Upbeat music plays throughout.
Narrator: Compounding returns are a powerful way for an investor to exponentially grow a portfolio over time. Investors can achieve compound returns from stocks, ETFs, and mutual funds by reinvesting dividends earned from owning those investments.
Many—but not all—companies issue cash dividends to shareholders, typically on a quarterly basis. These dividends are a way to share profits with investors.
As an investor, you could keep the cash you receive from dividends or use it to purchase additional shares of that company's stock.
A dividend reinvestment plan, or DRIP, allows you to automatically reinvest dividends to purchase additional shares.
Of course, you could buy additional shares any time. But because DRIPs are automatic, they can reduce complicated decision-making and allow you to "set it and forget it."
Imagine that there are two investors who own 100 shares of a company that is currently trading at $100 per share. This company pays out an annual 4% dividend. The first investor has enrolled in a DRIP, whereas the second investor keeps the cash from the dividends without reinvesting it.
Animation: The investor enrolled in a DRIP sees an increase in shares from 100 to 101 for a balance of $10,100.
Narrator: The DRIP allows the first investor to automatically buy an additional share of that stock during the first quarter.
Animation: The investor enrolled in a DRIP sees an increase in shares from 101 to 104.060 with a balance of $10,406.04.
Narrator: If the company continues to have a 4% dividend yield, after a year, this investor would own more than 104 shares, worth $10,400. During the next year, this investor is receiving dividends on 104 shares instead of just 100.
Animation: The investor enrolled in a DRIP sees an increase in shares from 104.060 to 105.101 for a balance of $10,510.10.
Narrator: So, this year, she receives more than an additional share.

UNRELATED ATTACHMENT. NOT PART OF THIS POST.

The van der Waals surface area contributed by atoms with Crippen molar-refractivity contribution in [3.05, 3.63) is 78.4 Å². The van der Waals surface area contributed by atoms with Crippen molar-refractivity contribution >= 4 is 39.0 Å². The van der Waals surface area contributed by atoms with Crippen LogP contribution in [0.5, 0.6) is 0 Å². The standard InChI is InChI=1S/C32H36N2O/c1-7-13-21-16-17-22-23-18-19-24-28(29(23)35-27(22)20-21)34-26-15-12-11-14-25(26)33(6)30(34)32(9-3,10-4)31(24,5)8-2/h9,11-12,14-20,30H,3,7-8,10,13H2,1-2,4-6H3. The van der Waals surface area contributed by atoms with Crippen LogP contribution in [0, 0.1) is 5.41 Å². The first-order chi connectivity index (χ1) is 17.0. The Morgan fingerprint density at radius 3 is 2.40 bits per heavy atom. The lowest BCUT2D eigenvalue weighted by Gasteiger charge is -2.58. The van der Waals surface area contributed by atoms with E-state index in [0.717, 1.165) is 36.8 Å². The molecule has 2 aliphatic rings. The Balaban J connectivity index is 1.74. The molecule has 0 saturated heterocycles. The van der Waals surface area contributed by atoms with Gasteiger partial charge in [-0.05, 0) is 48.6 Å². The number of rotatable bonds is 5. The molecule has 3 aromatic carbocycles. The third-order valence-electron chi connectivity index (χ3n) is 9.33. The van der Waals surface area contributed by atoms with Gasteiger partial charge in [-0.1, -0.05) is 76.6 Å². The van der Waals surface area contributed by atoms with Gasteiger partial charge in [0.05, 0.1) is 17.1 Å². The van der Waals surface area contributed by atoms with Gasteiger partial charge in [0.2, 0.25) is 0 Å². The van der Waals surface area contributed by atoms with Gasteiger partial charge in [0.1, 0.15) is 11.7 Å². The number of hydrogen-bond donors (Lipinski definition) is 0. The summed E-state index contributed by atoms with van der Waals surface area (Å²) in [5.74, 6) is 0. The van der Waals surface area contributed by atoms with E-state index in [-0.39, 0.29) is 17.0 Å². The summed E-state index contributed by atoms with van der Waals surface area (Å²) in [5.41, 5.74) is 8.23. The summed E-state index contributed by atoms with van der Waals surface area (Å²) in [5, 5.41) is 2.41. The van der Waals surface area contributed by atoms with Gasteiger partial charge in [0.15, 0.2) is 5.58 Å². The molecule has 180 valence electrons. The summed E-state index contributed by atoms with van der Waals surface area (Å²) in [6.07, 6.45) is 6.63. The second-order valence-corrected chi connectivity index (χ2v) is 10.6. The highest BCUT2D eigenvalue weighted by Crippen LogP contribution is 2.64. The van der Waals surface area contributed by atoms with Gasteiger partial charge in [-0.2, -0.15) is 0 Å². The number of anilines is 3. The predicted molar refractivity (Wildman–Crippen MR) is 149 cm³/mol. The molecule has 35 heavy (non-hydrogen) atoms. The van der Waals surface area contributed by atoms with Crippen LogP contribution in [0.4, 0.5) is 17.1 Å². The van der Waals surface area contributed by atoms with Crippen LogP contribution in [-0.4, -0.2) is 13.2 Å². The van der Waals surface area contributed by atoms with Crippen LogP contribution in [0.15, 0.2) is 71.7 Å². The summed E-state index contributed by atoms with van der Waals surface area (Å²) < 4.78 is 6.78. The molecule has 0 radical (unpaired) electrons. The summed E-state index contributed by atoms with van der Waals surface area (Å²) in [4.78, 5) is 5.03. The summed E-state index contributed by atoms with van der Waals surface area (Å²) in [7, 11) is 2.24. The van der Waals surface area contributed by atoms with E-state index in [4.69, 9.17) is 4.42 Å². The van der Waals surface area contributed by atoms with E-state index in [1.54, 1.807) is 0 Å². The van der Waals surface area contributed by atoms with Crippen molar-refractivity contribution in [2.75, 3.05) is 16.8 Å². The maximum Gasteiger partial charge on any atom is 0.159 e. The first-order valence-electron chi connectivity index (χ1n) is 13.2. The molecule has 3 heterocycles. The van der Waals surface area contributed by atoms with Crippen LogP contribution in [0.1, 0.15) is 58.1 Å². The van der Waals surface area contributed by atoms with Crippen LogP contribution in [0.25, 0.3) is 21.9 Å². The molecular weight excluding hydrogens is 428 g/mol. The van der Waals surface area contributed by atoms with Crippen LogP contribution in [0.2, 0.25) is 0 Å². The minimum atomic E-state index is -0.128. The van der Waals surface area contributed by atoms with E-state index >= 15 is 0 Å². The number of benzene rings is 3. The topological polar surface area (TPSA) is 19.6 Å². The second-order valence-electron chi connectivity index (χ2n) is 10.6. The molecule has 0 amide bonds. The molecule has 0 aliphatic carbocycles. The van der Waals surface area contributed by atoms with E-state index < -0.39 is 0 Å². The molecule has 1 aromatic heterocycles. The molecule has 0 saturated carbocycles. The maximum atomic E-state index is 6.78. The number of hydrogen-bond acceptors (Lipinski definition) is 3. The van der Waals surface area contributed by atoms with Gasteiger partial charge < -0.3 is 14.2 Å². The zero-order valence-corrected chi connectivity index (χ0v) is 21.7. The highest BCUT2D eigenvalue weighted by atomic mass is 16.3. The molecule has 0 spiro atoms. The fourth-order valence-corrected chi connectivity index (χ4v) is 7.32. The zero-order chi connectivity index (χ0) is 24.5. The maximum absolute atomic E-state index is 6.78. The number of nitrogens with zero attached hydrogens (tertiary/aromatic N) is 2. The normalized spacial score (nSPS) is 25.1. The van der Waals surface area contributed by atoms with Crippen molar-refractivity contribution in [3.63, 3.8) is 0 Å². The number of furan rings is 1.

From one year to another, these differences may seem small, but over a long period of time, they can really add up.
Animation: Hypothetical chart shows profits over 20 years between a DRIP participant and a non-DRIP participant. Investor not enrolled in a DRIP now has $18,000, and the investor enrolled in a DRIP has $22,167.15.
Narrator: Let's assume the stock's price is the same over the course of 20 years and has a steady dividend yield of 4%. For the investor who simply kept the cash from dividends, his initial $10,000 would now be worth $18,000. But for the investor who reinvested dividends, her initial investment would be worth more than $22,000—that's a 50% higher rate of return than the investor who kept the cash dividends.
Animation: The investor enrolled in a DRIP sees an increase in shares from 100 to 221.67 for a balance of $22,167.15.
Narrator: And this example doesn't even include potential gains from the stock's price appreciation.
Of course, investors always want the price of a stock to rise, but if it drops instead, a DRIP can actually take advantage of this situation as you'd be able to use your dividend to buy more shares at a lower cost.
To enroll in a DRIP for a new position, log in to your account at schwab.com. Go to the Trade tab at the top. Then, select Stocks & ETFs.
Below, you'll place an order. First, in the Symbol box, type in the company's name or ticker symbol. Then, from the Action menu, select Buy. Once you've made those two selections, you'll see the Reinvest Dividends checkbox; check the box to enroll in the DRIP.
You can also set up a DRIP on your current holdings too. Point to the Accounts tab at the top. Then, select Positions. Here, you'll find the Reinvest? column. Find the security you'd like to start a DRIP for and select the link in the Reinvest? column. A pop-up window will appear where you can make your selection. Then, select Update.
When you automate dividend reinvestments, the DRIP can buy more shares of your equities for you. And all you have to do is reap the compound returns.
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